Whether you want to acquaint yourself with Scala or take a deep dive into it and meet its devotees, there are lots of ways to go about it.
SiliconRepublic.com has recently featured tips on programming languages such as Kotlin and Python. Now, it is the turn of Scala.
A portmanteau of ‘scalable language’, Scala first appeared on the scene 18 years ago designed by Martin Odersky.
It is a general-purpose programming language built on the Java virtual machine, meaning it is a good one to have if you know Java. It works well with Java and Java libraries and runs natively with LLVM.
If you are looking to learn a little bit more about Scala and don’t know where to start, here are a few tips on how to get to grips with it.
As is usually the case, if you want to learn about a programming language a good place to start is its website.
Scala-lang.org has a helpful Getting Started section just for newbies. The instructions given cover installing it on your computer, creating your first project and what you can do to further your understanding once you’ve got the basics under your belt.
There are specific tutorials and tips for migrating from the older Scala compiler to the new one called Scala 3.
And there are resources for people coming to Scala for specific reasons, for example to use it on Android or with Maven and Java.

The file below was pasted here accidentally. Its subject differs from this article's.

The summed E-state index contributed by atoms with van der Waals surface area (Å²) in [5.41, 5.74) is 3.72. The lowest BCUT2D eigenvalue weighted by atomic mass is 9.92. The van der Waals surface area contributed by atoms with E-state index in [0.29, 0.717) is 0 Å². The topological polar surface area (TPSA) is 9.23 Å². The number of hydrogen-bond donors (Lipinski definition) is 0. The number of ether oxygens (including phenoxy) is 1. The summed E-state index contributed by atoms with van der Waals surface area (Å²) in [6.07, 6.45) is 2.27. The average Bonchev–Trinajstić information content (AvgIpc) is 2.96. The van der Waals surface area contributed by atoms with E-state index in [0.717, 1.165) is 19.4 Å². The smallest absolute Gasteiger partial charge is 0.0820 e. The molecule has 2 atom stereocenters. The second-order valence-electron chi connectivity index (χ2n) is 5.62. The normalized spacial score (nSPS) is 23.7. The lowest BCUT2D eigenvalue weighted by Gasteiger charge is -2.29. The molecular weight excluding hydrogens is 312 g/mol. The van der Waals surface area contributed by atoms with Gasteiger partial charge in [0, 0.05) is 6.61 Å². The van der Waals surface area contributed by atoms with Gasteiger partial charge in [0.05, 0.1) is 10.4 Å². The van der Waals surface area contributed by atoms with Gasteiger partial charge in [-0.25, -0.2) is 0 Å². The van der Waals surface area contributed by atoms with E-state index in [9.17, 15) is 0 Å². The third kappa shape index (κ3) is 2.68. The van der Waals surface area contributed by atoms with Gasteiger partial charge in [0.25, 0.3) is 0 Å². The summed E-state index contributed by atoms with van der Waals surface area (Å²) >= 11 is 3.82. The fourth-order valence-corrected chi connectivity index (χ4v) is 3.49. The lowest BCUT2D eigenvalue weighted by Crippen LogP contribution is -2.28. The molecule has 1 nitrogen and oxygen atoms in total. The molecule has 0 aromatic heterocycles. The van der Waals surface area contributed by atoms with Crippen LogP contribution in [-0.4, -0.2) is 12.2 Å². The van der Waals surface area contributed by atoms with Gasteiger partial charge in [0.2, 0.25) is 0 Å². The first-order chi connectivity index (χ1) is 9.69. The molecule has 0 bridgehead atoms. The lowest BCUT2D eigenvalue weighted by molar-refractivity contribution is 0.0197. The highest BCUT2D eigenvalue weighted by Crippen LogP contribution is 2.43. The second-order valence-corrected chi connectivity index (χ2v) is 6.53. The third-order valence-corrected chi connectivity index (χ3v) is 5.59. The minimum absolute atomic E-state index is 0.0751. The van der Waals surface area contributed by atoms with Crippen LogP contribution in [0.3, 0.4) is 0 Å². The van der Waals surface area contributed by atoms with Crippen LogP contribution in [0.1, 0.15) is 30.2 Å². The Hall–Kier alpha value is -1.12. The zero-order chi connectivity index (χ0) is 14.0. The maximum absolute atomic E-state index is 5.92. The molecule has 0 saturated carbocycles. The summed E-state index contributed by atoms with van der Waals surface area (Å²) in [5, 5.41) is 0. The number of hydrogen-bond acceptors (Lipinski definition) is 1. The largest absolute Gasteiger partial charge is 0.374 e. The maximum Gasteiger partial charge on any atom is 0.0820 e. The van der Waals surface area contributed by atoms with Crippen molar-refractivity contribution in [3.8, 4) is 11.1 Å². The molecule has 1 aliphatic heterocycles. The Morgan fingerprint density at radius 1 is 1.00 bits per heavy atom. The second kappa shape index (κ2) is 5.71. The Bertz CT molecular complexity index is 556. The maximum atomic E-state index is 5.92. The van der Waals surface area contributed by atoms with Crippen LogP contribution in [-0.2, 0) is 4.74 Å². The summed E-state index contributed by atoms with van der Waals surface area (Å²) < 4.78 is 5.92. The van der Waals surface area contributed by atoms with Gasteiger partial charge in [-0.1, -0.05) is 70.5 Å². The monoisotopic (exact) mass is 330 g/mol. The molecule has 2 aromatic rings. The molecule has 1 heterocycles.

Courses and further learning
Once you’ve found your way around Scala and how you can use it, you might like to check out some courses.
Luckily, there are lots of free ones that you can do in your spare time. For example, the Scala at Light Speed course takes two hours and introduces learners to functional programming and other basics.
If you’re willing to sign up to Pluralsight for a free trial period, you can avail of this Scala: Getting Started course.
And if you aren’t concerned about parting with a bit of money for a course then the Scala & Functional Programming Essentials is another good shout. It’s also on Udemy and comes with 40 lectures and more than 11 hours of on-demand video.
Lastly, if you want to take a deep dive into Scala or make connections with other users, check out some of the forums dedicated to the language.
Scala’s main chat forum according to the Community section on its official website is Discord. You’ll find different channels based on your interests. There’s a subreddit, /r/Scala, and even a newspaper dedicated to it.
As well as all that, Scala users host events from time to time. Some are virtual, while others are in person. There is a big in-person meet-up, Scalar, taking place in Warsaw in March.
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